CONFIRMED: Vegetables are mankind’s most affordable source of vitamins and minerals needed for good health

An ideal diet includes a lot of fruits and vegetables to ensure overall health. However, according to a study, vegetables can also help provide food and nutrition security. Vegetable farming can even address rural poverty and unemployment.

It’s a well-known fact that vegetables are nutritious. Vegetables contain potassium that can help manage healthy blood pressure. They also have dietary fiber that can minimize cholesterol levels and help lower the risk of heart disease. Various fruits contain vitamin A that is crucial for eye and skin health and vitamin C that is needed to maintain healthy teeth and gums.

The World Health Organization (WHO) recommends a minimum intake of 400 g daily of fruits and vegetables for the prevention of chronic diseases such as cancers and heart diseases. Sadly, consumers aren’t always able to meet this ideal target.

To address this dietary gap, the study identifies several measures that must be taken so consumers can understand the benefits of consuming fruits and vegetables daily.

The economic and nutritional benefits of vegetables

Even though vegetables are usually an inexpensive source of nutrients needed for overall health, their economic and nutritional power remains unexplored.

According to the research authors, vegetables can be crucial to securing global food and nutrition security. Vegetable production can also be utilized as a promising economic opportunity to reduce rural poverty and unemployment in many developing countries. (Related: Clean Eating 101: Simple Rules To Live A Healthy And Clean Lifestyle.)

To take advantage of the economic power of vegetables, governments need to first increase current investments in farm productivity. This involves the exploration of natural alternatives to chemical pesticides, improved vegetable varieties, and the use of protected cultivation. Proper post-harvest management, food safety, and market access must also be reconsidered.

Another factor to consider is the education of consumers concerning the full nutritional benefits of vegetables and how they can improve overall health. If consumers can’t afford vegetables, they must be taught how to cultivate vegetables on their own.

Governments can boost vegetable consumption by campaigning for both supply-side interventions and behavioral change communication that highlights the importance of the regular consumption of vegetables for good nutrition and health. Prioritizing the research and development of vegetable farming techniques and high-yield varieties is the first step to maximizing the economic and nutritional power of vegetables.

Investing in research and development for vegetables can help smallholder farmers attain increased economic opportunities. It can also make healthier diets accessible to everyone, regardless of their socio-economic background. The study authors posit that by setting aside more resources for research on efficient vegetable farming, more people will have access to nutritious fruits and vegetables. Farming can also give consumers a steady source of income. Prioritizing vegetable farming and accessible produce can be the key to giving consumers food and nutrition security.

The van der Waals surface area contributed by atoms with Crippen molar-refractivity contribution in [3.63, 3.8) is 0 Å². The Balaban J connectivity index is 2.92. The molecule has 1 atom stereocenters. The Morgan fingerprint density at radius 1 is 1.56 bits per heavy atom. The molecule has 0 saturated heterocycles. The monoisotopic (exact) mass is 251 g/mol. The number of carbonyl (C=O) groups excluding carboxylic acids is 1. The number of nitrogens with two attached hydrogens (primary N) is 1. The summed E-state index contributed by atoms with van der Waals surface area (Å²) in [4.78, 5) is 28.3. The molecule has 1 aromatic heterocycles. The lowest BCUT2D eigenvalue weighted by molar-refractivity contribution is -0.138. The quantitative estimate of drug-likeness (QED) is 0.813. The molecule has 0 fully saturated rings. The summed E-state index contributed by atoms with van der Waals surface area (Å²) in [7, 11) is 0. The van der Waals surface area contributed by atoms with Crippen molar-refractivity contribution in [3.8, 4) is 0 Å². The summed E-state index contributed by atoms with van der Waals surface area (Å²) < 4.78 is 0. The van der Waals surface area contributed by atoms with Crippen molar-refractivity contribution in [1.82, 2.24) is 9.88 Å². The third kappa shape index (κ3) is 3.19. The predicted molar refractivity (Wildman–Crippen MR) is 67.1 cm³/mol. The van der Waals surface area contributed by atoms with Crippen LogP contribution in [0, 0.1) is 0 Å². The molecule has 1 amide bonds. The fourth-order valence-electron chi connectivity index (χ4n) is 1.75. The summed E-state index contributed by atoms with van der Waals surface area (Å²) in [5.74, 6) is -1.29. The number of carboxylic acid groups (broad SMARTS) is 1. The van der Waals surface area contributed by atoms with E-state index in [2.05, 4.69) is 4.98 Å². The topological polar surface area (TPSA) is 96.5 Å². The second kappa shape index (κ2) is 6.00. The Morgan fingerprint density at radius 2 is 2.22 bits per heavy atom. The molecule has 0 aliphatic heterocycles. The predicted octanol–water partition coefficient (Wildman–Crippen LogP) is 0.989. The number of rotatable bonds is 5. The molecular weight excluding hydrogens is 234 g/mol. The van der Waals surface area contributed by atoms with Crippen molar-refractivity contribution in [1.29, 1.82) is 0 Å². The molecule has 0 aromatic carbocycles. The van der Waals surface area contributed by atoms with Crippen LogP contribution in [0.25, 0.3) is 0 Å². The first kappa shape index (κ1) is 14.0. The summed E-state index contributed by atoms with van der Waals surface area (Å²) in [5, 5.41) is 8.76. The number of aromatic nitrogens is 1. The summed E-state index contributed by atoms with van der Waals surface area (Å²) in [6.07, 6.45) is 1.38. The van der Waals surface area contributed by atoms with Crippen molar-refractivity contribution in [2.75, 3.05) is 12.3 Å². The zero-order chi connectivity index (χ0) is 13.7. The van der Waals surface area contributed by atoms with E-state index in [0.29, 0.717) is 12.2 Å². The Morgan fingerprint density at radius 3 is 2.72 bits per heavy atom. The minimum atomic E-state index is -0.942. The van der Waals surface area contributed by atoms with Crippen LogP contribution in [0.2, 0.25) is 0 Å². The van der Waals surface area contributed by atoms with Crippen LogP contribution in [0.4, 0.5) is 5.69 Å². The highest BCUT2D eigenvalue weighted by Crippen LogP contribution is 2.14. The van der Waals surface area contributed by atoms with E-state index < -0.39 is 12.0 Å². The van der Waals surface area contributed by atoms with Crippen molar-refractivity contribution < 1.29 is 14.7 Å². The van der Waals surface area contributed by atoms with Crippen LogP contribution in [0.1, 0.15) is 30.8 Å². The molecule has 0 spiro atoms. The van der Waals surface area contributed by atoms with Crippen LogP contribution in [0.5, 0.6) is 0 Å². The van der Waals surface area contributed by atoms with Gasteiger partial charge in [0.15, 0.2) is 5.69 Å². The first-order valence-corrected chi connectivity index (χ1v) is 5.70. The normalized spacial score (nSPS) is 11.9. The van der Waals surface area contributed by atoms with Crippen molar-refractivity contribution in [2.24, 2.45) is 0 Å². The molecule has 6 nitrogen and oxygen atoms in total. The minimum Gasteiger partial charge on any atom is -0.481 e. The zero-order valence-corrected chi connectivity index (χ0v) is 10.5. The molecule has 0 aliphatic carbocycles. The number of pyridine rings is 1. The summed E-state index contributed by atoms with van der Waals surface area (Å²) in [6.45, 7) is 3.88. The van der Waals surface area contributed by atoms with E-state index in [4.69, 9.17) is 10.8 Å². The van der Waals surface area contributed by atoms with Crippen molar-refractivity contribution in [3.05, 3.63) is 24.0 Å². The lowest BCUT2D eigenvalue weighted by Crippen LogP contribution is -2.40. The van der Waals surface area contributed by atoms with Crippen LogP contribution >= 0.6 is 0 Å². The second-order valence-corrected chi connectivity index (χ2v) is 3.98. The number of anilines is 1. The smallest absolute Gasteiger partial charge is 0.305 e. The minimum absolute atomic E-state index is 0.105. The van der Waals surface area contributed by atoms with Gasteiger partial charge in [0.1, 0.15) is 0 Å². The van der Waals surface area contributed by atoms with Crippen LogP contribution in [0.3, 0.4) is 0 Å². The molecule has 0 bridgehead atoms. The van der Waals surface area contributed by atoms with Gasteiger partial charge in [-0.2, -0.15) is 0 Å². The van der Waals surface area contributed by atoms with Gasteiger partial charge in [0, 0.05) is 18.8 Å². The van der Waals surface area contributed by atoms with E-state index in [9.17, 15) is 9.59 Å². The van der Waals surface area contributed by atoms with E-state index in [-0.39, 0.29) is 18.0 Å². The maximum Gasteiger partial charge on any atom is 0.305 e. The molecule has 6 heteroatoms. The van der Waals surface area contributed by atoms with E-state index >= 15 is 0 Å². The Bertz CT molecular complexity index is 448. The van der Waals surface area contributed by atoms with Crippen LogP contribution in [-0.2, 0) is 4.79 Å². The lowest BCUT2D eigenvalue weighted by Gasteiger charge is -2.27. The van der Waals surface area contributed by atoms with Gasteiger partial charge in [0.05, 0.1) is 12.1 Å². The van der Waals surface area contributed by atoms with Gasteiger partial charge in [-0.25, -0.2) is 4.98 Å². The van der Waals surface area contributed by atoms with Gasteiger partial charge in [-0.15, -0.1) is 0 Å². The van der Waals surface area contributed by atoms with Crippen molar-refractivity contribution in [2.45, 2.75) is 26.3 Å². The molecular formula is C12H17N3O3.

Aside from nutritional value, vegetables are also promising when it comes to productive and profitable agricultural economies. Allocating funding for intensified vegetable production can help generate more income and employment compared to other segments of the agricultural economy, highlighting the fact that vegetables are necessary for any agricultural growth strategy.

Both governments and donors must prioritize the increased productivity of vegetable production systems, reduce post-harvest losses, and improve affordability and market access. Steps must also be taken to ensure that various crops are free from diseases and safe to consume.

To understand the connection between dietary quality and health, policymakers must lend their support to projects that help promote vegetable consumption.

Using these study findings as guidance, governments around the world can start making the necessary changes to ensure that consumers have the chance to generate their own income via vegetable farming and follow healthy, high-quality diets.

Some of the most nutrient-rich vegetables

Below is a list of the healthiest vegetables that you can add to your diet:

  • Broccoli – Broccoli contains a number of cancer-fighting antioxidants.
  • Corn – Corn has lutein, an antioxidant that can prevent blindness in older adults.
  • Kale Kale is rich in vitamin C, an antioxidant that can help reduce low-density lipoprotein (LDL) levels or “bad” cholesterol.
  • Onions – Onions have cancer-fighting antioxidants and phytochemicals that can prevent lung and prostate cancer.
  • Peas – Consumed daily, peas and other legumes can help reduce your risk of developing stomach cancer.

You can read more articles about the link between vegetables and food and nutrition security at

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